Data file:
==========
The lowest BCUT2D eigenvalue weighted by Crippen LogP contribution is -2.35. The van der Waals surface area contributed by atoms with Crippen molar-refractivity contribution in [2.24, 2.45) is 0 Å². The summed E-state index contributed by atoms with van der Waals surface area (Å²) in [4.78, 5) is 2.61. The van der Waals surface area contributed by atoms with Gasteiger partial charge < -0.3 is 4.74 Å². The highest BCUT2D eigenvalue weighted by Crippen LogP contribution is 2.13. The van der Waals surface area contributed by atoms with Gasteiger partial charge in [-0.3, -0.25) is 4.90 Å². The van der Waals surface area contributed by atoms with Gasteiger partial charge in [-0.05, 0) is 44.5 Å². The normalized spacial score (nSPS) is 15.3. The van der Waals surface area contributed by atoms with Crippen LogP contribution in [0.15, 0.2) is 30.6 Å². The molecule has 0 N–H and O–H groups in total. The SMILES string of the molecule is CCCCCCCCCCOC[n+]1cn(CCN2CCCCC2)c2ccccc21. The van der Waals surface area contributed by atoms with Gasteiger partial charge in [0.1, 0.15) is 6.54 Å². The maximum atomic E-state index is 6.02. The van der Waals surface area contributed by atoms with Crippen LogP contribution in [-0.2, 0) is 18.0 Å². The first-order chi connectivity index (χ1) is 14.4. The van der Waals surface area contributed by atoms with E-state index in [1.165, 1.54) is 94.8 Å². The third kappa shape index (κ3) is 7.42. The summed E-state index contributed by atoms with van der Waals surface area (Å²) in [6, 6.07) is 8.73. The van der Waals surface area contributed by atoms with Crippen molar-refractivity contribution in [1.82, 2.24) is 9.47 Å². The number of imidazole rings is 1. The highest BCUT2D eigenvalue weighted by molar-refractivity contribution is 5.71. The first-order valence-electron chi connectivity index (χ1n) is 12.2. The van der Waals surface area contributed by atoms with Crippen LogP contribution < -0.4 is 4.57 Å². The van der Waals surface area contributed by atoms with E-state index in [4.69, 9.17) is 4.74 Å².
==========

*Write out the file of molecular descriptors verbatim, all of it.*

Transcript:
The lowest BCUT2D eigenvalue weighted by Crippen LogP contribution is -2.35. The van der Waals surface area contributed by atoms with Crippen molar-refractivity contribution in [2.24, 2.45) is 0 Å². The summed E-state index contributed by atoms with van der Waals surface area (Å²) in [4.78, 5) is 2.61. The van der Waals surface area contributed by atoms with Gasteiger partial charge < -0.3 is 4.74 Å². The highest BCUT2D eigenvalue weighted by Crippen LogP contribution is 2.13. The van der Waals surface area contributed by atoms with Gasteiger partial charge in [-0.3, -0.25) is 4.90 Å². The van der Waals surface area contributed by atoms with Gasteiger partial charge in [-0.05, 0) is 44.5 Å². The normalized spacial score (nSPS) is 15.3. The van der Waals surface area contributed by atoms with Crippen LogP contribution in [0.15, 0.2) is 30.6 Å². The molecule has 0 N–H and O–H groups in total. The SMILES string of the molecule is CCCCCCCCCCOC[n+]1cn(CCN2CCCCC2)c2ccccc21. The van der Waals surface area contributed by atoms with Gasteiger partial charge in [0.1, 0.15) is 6.54 Å². The maximum atomic E-state index is 6.02. The van der Waals surface area contributed by atoms with Crippen LogP contribution in [-0.2, 0) is 18.0 Å². The first-order chi connectivity index (χ1) is 14.4. The van der Waals surface area contributed by atoms with E-state index in [1.165, 1.54) is 94.8 Å². The third kappa shape index (κ3) is 7.42. The summed E-state index contributed by atoms with van der Waals surface area (Å²) in [6, 6.07) is 8.73. The van der Waals surface area contributed by atoms with Crippen molar-refractivity contribution in [1.82, 2.24) is 9.47 Å². The number of imidazole rings is 1. The highest BCUT2D eigenvalue weighted by molar-refractivity contribution is 5.71. The first-order valence-electron chi connectivity index (χ1n) is 12.2. The van der Waals surface area contributed by atoms with Crippen LogP contribution < -0.4 is 4.57 Å². The van der Waals surface area contributed by atoms with E-state index in [4.69, 9.17) is 4.74 Å².